October 2008 Issue
At 10 a.m., on an Indian summer Monday in some future October, a switch will activate two cameras focused on the U.S. Supreme Court. C-SPAN will pick up the feed and telecast it to TV sets around the world.
The Supreme Court will be on the air, Chief Justice Samuel A. Alito Jr. presiding, his colleagues having voted him to the post.
Justices Anthony M. Kennedy, Clarence Thomas and David H. Souter will have returned from a summer of circuit riding, touring the country and sitting with federal appellate courts.
That first Monday the justices will be joined by the most recent justice confirmed by the Senate. She was selected because of her trial experience, in order to balance the abundance of former appellate judges.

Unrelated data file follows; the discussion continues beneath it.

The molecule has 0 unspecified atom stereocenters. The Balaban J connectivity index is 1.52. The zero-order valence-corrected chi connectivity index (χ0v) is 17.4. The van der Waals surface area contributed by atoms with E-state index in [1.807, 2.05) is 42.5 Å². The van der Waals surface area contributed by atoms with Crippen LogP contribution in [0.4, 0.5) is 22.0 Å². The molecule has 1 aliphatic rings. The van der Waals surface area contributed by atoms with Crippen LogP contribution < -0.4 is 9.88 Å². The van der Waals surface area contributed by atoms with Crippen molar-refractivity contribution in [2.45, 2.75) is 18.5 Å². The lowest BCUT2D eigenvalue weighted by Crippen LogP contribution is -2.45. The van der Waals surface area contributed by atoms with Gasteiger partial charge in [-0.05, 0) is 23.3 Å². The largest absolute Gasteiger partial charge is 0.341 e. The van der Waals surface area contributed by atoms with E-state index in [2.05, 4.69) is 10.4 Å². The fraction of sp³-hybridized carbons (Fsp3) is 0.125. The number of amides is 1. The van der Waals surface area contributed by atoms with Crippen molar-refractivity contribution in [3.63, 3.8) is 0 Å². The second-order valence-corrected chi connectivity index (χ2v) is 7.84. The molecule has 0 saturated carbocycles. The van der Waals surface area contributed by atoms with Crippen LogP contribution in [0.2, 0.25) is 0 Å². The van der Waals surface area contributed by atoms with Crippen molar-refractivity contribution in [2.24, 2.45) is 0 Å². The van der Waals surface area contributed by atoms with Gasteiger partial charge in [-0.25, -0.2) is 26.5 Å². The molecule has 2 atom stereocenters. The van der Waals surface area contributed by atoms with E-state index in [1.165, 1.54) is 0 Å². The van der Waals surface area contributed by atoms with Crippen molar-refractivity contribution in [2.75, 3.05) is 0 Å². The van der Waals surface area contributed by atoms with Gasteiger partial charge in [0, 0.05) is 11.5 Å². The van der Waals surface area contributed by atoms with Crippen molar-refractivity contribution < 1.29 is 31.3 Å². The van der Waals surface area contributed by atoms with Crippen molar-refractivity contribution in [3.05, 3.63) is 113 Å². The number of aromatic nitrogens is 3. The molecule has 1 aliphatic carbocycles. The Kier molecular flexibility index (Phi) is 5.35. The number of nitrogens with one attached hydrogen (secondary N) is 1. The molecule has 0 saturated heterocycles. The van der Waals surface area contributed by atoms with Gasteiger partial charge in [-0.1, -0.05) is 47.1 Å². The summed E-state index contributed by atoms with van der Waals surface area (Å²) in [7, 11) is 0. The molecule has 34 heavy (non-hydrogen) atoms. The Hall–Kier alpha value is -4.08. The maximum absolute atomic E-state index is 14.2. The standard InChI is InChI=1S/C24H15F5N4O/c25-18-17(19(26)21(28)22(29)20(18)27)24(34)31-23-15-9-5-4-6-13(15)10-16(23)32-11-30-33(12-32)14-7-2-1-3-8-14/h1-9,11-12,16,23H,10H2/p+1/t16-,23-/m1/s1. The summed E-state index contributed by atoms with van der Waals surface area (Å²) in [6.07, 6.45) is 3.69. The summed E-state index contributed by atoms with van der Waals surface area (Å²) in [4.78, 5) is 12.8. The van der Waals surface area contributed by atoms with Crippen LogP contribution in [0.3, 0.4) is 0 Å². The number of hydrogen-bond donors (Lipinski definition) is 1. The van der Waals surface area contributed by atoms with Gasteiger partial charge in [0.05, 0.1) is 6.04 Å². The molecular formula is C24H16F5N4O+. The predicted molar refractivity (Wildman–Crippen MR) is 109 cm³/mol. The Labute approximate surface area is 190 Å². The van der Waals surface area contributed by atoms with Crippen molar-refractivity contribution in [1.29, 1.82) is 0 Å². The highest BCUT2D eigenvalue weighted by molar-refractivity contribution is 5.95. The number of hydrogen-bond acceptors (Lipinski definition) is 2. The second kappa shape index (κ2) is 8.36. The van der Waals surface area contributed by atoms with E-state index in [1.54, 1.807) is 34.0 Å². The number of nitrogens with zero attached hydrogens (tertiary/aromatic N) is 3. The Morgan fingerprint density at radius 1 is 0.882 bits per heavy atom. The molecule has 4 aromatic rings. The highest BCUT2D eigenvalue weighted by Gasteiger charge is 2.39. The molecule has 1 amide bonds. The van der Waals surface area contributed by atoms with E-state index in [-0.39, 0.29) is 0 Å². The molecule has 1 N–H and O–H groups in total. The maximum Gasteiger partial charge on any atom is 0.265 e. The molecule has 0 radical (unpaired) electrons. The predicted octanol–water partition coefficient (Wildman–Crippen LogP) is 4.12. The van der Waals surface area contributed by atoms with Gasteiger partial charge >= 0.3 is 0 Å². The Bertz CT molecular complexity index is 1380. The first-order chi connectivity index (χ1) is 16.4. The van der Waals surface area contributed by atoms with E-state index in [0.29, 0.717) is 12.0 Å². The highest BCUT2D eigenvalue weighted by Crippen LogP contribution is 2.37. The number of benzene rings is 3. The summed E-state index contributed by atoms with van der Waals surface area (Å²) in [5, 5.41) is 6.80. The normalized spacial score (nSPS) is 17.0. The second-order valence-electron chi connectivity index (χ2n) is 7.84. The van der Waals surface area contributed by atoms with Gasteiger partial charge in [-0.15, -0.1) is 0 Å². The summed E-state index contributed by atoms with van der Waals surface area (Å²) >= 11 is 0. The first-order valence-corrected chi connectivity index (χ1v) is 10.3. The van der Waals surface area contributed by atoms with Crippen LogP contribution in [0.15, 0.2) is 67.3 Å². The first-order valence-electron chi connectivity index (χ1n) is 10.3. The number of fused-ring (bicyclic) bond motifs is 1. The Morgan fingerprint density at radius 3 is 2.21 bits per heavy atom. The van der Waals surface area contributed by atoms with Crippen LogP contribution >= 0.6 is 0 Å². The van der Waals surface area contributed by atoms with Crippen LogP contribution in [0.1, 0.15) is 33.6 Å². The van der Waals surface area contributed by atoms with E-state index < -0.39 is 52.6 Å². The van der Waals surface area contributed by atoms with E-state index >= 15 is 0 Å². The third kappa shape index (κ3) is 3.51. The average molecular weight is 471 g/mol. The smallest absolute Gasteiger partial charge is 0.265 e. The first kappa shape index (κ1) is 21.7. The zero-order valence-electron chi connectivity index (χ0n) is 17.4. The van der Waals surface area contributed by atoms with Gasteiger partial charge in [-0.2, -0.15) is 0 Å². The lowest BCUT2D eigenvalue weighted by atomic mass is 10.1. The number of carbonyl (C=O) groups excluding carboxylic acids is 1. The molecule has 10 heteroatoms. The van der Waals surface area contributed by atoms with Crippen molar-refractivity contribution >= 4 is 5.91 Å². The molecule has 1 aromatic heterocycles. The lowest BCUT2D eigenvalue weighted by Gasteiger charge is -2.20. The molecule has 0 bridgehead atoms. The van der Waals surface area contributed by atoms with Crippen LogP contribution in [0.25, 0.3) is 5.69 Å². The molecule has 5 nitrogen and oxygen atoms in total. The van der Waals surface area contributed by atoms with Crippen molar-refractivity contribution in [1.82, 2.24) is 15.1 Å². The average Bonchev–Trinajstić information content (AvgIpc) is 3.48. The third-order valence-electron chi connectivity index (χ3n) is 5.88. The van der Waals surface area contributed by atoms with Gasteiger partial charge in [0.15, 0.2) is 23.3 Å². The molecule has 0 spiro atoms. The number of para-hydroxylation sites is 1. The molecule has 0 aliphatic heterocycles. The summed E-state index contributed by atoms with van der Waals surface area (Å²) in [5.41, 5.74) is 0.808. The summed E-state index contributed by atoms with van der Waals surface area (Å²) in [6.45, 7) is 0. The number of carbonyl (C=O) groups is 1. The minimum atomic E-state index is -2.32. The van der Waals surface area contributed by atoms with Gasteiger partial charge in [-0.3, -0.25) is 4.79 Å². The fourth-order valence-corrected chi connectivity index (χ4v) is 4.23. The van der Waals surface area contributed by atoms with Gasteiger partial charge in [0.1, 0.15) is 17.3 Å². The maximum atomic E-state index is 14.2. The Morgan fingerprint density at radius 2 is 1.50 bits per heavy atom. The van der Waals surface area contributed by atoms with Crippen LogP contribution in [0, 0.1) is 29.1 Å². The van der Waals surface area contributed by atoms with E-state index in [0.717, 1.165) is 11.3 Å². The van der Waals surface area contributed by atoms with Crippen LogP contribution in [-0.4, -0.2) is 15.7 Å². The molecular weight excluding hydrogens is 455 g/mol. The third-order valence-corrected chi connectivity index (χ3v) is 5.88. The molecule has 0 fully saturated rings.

Under the new term limits, the justice she replaces has been granted senior status, having served his 18-year tenure. In two years, another new justice will take his or her place on the bench—this time perhaps a skilled politician or civil rights lawyer.
Or maybe there will be 19 justices on the bench that first Monday, spread across two risers, ready to hear arguments.
A terror trial goes awry in Alabama.
Tough litigation tactics and low rates make this Kansas City firm the darling of corporate America—and the bête noire of product liability plaintiffs.
In a massive clash between church and state, a band of Texas lawyers learns that individual stories still count.